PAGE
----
In 2019, the Impact Trust made a strategic decision to establish R2R as an independent social enterprise, with offices in South Africa and the UK.  This decision was made easier by finding a great person to lead Routes to Resilience. Ann de Passos is establishing strong footholds in Africa and Europe, with well-defined offerings that last from a half-day to nine months.  I have been privileged to share my thinking with some of the cohorts. Each time I am moved by their hunger to learn and joy experienced, as a sense of purpose takes hold.

Whilst the Trust will continue to contribute and maintain its interest and connection in R2R, Ann’s leadership allows the Trust to incubate an ecosystem of related programmes that build a sustainable future.

  • Alert – Access to Learning through Responsive Teaching

Young learners read and learn at different speeds, with different levels of understanding, due to different levels of literacy, cultural contexts and home language environments.  In the traditional methods of learning, the elusive middle ground is sought. Some race ahead then become disengaged, whilst many others are left behind, feeling helpless.

The Impact Trust, in collaboration with educational technology pioneer, Lightsail, is piloting a revolutionary way of using Lightsail’s ‘Content Builder’ to enable more responsive classroom teaching, while growing educators’ capacity.  Our vision is to build individualised learning at scale. No-one will be excluded. Alert is ready for a full South African pilot to commence in the second half of 2020, with an extended roll-out from 2021.

  • Mindset – Developing UQ

IQ and EQ are well understood, measured and evaluated.  UQ – humanity’s Ubuntu Quotient is less explored.  Ubuntu comes from the Zulu phrase “Umuntu ngumuntu ngabantu”, which literally means “a person is a person through other people.” Rooted in humanist African philosophy, Ubuntu speaks to our common humanity and spiritual interconnectedness.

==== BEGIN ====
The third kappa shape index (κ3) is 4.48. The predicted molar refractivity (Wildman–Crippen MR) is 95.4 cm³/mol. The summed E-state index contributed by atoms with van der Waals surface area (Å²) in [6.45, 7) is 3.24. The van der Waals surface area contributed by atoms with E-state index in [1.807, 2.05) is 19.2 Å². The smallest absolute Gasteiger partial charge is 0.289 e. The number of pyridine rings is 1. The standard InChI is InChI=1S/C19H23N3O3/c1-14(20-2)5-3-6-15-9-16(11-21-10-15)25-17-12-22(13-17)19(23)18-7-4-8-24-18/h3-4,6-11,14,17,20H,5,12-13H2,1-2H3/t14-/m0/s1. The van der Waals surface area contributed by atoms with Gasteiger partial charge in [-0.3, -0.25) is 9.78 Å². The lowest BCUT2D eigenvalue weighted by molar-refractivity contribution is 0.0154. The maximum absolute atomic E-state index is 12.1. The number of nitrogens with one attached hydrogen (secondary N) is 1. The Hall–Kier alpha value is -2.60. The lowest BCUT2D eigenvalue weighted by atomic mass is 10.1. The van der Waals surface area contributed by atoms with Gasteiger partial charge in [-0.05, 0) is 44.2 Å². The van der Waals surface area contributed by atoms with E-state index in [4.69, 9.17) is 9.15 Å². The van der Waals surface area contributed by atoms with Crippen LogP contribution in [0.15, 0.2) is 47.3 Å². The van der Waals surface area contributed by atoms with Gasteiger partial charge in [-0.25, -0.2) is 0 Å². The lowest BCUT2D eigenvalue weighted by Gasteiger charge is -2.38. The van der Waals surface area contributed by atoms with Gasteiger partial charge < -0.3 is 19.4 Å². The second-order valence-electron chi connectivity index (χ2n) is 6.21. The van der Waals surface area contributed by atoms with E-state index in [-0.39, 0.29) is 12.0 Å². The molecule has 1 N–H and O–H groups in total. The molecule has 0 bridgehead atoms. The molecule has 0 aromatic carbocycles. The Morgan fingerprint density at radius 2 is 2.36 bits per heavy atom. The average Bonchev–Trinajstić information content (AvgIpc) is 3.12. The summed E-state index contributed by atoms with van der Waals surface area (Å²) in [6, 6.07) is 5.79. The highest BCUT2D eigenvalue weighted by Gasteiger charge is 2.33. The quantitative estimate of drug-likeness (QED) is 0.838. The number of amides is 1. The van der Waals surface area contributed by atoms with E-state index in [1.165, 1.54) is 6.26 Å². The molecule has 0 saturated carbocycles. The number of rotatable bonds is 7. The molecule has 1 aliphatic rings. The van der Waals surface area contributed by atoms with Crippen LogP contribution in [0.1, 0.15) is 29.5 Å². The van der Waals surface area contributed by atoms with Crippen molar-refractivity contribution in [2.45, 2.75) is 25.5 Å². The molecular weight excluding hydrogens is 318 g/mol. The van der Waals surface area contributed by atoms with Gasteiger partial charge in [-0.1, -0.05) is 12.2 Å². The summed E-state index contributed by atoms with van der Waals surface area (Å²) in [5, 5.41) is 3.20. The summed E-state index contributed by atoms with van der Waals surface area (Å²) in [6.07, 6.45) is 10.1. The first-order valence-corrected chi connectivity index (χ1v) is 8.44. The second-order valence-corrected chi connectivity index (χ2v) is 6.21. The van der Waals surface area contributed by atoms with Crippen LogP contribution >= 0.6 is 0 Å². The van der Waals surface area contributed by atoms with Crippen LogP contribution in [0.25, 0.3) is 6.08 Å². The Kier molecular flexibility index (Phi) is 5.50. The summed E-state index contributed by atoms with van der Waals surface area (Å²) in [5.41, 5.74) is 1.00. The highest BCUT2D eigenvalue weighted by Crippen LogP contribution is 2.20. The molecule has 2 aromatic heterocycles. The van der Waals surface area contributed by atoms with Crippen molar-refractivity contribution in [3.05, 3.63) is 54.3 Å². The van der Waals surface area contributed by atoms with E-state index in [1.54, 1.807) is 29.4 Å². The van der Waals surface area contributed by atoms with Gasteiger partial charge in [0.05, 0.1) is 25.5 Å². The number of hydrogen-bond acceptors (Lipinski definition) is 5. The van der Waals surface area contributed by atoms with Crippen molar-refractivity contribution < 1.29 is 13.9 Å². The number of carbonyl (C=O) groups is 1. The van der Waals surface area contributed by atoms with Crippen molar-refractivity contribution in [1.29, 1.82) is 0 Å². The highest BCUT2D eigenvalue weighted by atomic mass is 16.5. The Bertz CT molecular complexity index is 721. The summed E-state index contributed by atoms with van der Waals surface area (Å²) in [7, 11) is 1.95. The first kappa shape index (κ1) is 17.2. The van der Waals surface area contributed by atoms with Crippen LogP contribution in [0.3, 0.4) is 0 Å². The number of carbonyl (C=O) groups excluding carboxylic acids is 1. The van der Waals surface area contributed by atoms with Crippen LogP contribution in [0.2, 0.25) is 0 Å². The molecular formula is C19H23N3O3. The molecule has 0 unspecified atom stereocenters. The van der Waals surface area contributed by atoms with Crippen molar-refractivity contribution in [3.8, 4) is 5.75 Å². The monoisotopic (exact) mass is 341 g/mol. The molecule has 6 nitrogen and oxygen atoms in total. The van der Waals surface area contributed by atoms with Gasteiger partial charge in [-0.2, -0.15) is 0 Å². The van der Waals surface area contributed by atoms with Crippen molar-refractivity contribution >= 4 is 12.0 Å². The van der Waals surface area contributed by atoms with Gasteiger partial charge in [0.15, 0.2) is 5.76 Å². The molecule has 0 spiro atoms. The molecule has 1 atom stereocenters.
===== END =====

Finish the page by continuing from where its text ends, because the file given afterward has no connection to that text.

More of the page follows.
Development of UQ creates deep connections between individuals, communities and the planet we share. How our Ubuntu Quotient is assessed and grown, how these deep connections are made, are challenges that the Trust is addressing.  Through 2019, the concept was fleshed out, desk research instigated, and alliances made with corporates and Universities. It is an ambitious project, that is gaining support.  The Trust has never been afraid to venture into uncharted waters.

In all our efforts, we are driven to inspire and inform change-makers; igniting mindful impact. Our own growth and resilience owe much to the Founder and Programme Director of The Impact Trust, Tamzin Ractliffe. Her vision, passion and energy are a beacon of light.  My thanks to her and the Board, who are generous with their time and wisdom.

We say a special thank you to Niall Carroll, who is stepping down from the Board this year, after five years of selfless service, to focus on his global change initiative. Your moral compass and pragmatism have guided us all. At the same time, on behalf of the Board, I welcome our two new members.  Gerry Salole, whose experience and knowledge of public benefit foundations is unmatched, and Simon Peile who brings a similar degree of experience and knowledge from the investment community.  Gerry and Simon have long been champions of our aims, always giving the Trust thoughtful insights and meaningful ideas.   May our dialogues deepen, as we continue in our quest of growing young adults to meet the multiple challenges of today, as well as those to come.

Our thoughts go to all the individuals, families and organisations threatened by Covid- 19.  In these uncertain times, the Pete Seeger song that inspired my youth, once more resonates.

We shall overcome, we shall overcome,

We shall overcome someday;

Oh, deep in my heart, I do believe,

We shall overcome someday.

We’ll walk hand in hand, we’ll walk hand in hand,

We’ll walk hand in hand someday;

Oh, deep in my heart, I do believe,

We’ll walk hand in hand someday.


Together, we shall overcome.

Mike Freedman
Chairman, Impact Trust